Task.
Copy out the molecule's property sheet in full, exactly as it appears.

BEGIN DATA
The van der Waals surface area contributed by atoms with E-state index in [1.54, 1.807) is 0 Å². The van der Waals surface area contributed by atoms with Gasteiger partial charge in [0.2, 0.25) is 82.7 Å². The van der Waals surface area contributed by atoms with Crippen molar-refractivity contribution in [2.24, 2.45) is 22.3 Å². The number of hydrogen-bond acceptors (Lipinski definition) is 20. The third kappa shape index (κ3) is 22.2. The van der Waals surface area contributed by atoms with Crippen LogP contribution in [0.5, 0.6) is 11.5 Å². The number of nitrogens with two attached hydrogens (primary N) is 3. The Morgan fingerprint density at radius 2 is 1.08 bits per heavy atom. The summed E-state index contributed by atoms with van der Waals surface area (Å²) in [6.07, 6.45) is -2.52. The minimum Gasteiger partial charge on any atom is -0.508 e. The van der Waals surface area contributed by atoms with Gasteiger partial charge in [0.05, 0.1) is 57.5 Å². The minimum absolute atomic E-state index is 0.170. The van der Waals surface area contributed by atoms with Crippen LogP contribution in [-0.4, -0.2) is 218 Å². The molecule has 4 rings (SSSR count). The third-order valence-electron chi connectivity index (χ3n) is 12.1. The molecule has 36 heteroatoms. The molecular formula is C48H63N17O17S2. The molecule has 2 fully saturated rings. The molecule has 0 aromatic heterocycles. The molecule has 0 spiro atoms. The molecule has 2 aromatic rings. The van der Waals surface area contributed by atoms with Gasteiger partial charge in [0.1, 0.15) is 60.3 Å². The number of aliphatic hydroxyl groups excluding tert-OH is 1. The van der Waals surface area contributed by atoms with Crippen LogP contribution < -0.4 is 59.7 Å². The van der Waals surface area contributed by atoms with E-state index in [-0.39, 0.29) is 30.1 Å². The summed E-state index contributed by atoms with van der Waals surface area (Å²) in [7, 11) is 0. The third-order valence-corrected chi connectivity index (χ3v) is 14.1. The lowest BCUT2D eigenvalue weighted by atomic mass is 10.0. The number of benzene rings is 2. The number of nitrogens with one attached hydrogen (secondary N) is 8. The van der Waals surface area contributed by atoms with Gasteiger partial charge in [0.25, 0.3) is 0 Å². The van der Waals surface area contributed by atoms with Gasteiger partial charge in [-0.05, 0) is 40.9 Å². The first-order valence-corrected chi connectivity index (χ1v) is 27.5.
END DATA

The van der Waals surface area contributed by atoms with E-state index in [1.54, 1.807) is 0 Å². The van der Waals surface area contributed by atoms with Gasteiger partial charge in [0.2, 0.25) is 82.7 Å². The van der Waals surface area contributed by atoms with Crippen molar-refractivity contribution in [2.24, 2.45) is 22.3 Å². The number of hydrogen-bond acceptors (Lipinski definition) is 20. The third kappa shape index (κ3) is 22.2. The van der Waals surface area contributed by atoms with Crippen LogP contribution in [0.5, 0.6) is 11.5 Å². The number of nitrogens with two attached hydrogens (primary N) is 3. The Morgan fingerprint density at radius 2 is 1.08 bits per heavy atom. The summed E-state index contributed by atoms with van der Waals surface area (Å²) in [6.07, 6.45) is -2.52. The minimum Gasteiger partial charge on any atom is -0.508 e. The van der Waals surface area contributed by atoms with Gasteiger partial charge in [0.05, 0.1) is 57.5 Å². The minimum absolute atomic E-state index is 0.170. The van der Waals surface area contributed by atoms with Crippen LogP contribution in [-0.4, -0.2) is 218 Å². The molecule has 4 rings (SSSR count). The third-order valence-electron chi connectivity index (χ3n) is 12.1. The molecule has 36 heteroatoms. The molecular formula is C48H63N17O17S2. The molecule has 2 fully saturated rings. The molecule has 0 aromatic heterocycles. The molecule has 0 spiro atoms. The molecule has 2 aromatic rings. The van der Waals surface area contributed by atoms with Gasteiger partial charge in [0.1, 0.15) is 60.3 Å². The number of aliphatic hydroxyl groups excluding tert-OH is 1. The van der Waals surface area contributed by atoms with Crippen LogP contribution < -0.4 is 59.7 Å². The van der Waals surface area contributed by atoms with E-state index in [-0.39, 0.29) is 30.1 Å². The summed E-state index contributed by atoms with van der Waals surface area (Å²) in [7, 11) is 0. The third-order valence-corrected chi connectivity index (χ3v) is 14.1. The lowest BCUT2D eigenvalue weighted by atomic mass is 10.0. The number of benzene rings is 2. The number of nitrogens with one attached hydrogen (secondary N) is 8. The van der Waals surface area contributed by atoms with Gasteiger partial charge in [0.25, 0.3) is 0 Å². The van der Waals surface area contributed by atoms with Gasteiger partial charge in [-0.05, 0) is 40.9 Å². The first-order valence-corrected chi connectivity index (χ1v) is 27.5.